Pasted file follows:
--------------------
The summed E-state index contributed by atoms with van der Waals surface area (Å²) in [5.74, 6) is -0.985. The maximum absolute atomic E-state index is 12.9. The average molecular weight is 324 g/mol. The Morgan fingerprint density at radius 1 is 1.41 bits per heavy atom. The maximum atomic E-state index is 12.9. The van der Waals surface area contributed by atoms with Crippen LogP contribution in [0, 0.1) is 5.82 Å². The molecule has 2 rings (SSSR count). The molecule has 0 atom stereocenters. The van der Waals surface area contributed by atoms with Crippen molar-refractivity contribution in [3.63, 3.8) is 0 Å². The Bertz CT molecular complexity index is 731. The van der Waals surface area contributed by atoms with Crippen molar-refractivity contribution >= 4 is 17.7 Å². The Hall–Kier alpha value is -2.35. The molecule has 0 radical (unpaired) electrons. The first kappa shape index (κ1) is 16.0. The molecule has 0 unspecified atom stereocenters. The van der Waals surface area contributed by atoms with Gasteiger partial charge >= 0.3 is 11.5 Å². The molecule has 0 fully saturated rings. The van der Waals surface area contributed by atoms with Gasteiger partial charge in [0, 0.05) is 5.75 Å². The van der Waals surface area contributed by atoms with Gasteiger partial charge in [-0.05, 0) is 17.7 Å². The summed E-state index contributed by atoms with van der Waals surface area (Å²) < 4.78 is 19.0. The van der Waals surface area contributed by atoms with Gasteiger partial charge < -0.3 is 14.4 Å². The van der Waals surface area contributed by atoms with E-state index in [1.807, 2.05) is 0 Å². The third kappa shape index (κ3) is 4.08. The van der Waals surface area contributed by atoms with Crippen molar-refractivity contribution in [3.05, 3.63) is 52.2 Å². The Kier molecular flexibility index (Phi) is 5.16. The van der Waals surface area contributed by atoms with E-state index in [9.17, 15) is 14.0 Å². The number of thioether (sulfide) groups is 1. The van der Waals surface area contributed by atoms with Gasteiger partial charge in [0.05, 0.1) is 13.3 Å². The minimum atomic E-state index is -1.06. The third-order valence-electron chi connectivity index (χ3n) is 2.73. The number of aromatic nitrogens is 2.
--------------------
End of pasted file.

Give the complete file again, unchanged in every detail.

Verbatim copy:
The summed E-state index contributed by atoms with van der Waals surface area (Å²) in [5.74, 6) is -0.985. The maximum absolute atomic E-state index is 12.9. The average molecular weight is 324 g/mol. The Morgan fingerprint density at radius 1 is 1.41 bits per heavy atom. The maximum atomic E-state index is 12.9. The van der Waals surface area contributed by atoms with Crippen LogP contribution in [0, 0.1) is 5.82 Å². The molecule has 2 rings (SSSR count). The molecule has 0 atom stereocenters. The van der Waals surface area contributed by atoms with Crippen molar-refractivity contribution in [3.63, 3.8) is 0 Å². The Bertz CT molecular complexity index is 731. The van der Waals surface area contributed by atoms with Crippen molar-refractivity contribution >= 4 is 17.7 Å². The Hall–Kier alpha value is -2.35. The molecule has 0 radical (unpaired) electrons. The first kappa shape index (κ1) is 16.0. The molecule has 0 unspecified atom stereocenters. The van der Waals surface area contributed by atoms with Gasteiger partial charge >= 0.3 is 11.5 Å². The molecule has 0 fully saturated rings. The van der Waals surface area contributed by atoms with Gasteiger partial charge in [0, 0.05) is 5.75 Å². The van der Waals surface area contributed by atoms with Gasteiger partial charge in [-0.05, 0) is 17.7 Å². The summed E-state index contributed by atoms with van der Waals surface area (Å²) < 4.78 is 19.0. The van der Waals surface area contributed by atoms with Gasteiger partial charge < -0.3 is 14.4 Å². The van der Waals surface area contributed by atoms with E-state index in [1.807, 2.05) is 0 Å². The third kappa shape index (κ3) is 4.08. The van der Waals surface area contributed by atoms with Crippen molar-refractivity contribution in [3.05, 3.63) is 52.2 Å². The Kier molecular flexibility index (Phi) is 5.16. The van der Waals surface area contributed by atoms with E-state index in [9.17, 15) is 14.0 Å². The number of thioether (sulfide) groups is 1. The van der Waals surface area contributed by atoms with Gasteiger partial charge in [0.05, 0.1) is 13.3 Å². The minimum atomic E-state index is -1.06. The third-order valence-electron chi connectivity index (χ3n) is 2.73. The number of aromatic nitrogens is 2.